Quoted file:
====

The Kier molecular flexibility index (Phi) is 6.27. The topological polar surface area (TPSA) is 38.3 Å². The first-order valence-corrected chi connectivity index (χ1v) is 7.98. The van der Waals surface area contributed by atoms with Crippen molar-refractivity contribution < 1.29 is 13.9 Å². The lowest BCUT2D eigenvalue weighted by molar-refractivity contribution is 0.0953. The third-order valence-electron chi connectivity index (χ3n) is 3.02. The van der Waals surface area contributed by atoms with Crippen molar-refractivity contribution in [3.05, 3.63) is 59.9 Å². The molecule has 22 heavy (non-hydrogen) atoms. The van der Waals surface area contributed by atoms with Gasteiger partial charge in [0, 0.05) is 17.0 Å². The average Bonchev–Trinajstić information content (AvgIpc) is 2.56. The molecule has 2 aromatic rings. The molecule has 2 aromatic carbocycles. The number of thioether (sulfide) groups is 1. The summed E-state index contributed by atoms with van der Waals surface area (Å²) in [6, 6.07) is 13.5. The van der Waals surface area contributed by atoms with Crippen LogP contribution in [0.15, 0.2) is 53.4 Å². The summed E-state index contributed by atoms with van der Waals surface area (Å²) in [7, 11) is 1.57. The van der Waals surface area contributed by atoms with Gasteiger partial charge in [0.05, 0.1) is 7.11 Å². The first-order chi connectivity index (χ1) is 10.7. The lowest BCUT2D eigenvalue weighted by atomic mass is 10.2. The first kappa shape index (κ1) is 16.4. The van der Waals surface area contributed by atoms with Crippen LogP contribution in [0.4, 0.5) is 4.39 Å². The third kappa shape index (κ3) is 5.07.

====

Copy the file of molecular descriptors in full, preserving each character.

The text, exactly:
The Kier molecular flexibility index (Phi) is 6.27. The topological polar surface area (TPSA) is 38.3 Å². The first-order valence-corrected chi connectivity index (χ1v) is 7.98. The van der Waals surface area contributed by atoms with Crippen molar-refractivity contribution < 1.29 is 13.9 Å². The lowest BCUT2D eigenvalue weighted by molar-refractivity contribution is 0.0953. The third-order valence-electron chi connectivity index (χ3n) is 3.02. The van der Waals surface area contributed by atoms with Crippen molar-refractivity contribution in [3.05, 3.63) is 59.9 Å². The molecule has 22 heavy (non-hydrogen) atoms. The van der Waals surface area contributed by atoms with Gasteiger partial charge in [0, 0.05) is 17.0 Å². The average Bonchev–Trinajstić information content (AvgIpc) is 2.56. The molecule has 2 aromatic rings. The molecule has 2 aromatic carbocycles. The number of thioether (sulfide) groups is 1. The summed E-state index contributed by atoms with van der Waals surface area (Å²) in [6, 6.07) is 13.5. The van der Waals surface area contributed by atoms with Crippen LogP contribution in [0.15, 0.2) is 53.4 Å². The summed E-state index contributed by atoms with van der Waals surface area (Å²) in [7, 11) is 1.57. The van der Waals surface area contributed by atoms with Gasteiger partial charge in [0.05, 0.1) is 7.11 Å². The first-order chi connectivity index (χ1) is 10.7. The lowest BCUT2D eigenvalue weighted by atomic mass is 10.2. The first kappa shape index (κ1) is 16.4. The van der Waals surface area contributed by atoms with Crippen LogP contribution in [0.4, 0.5) is 4.39 Å². The third kappa shape index (κ3) is 5.07.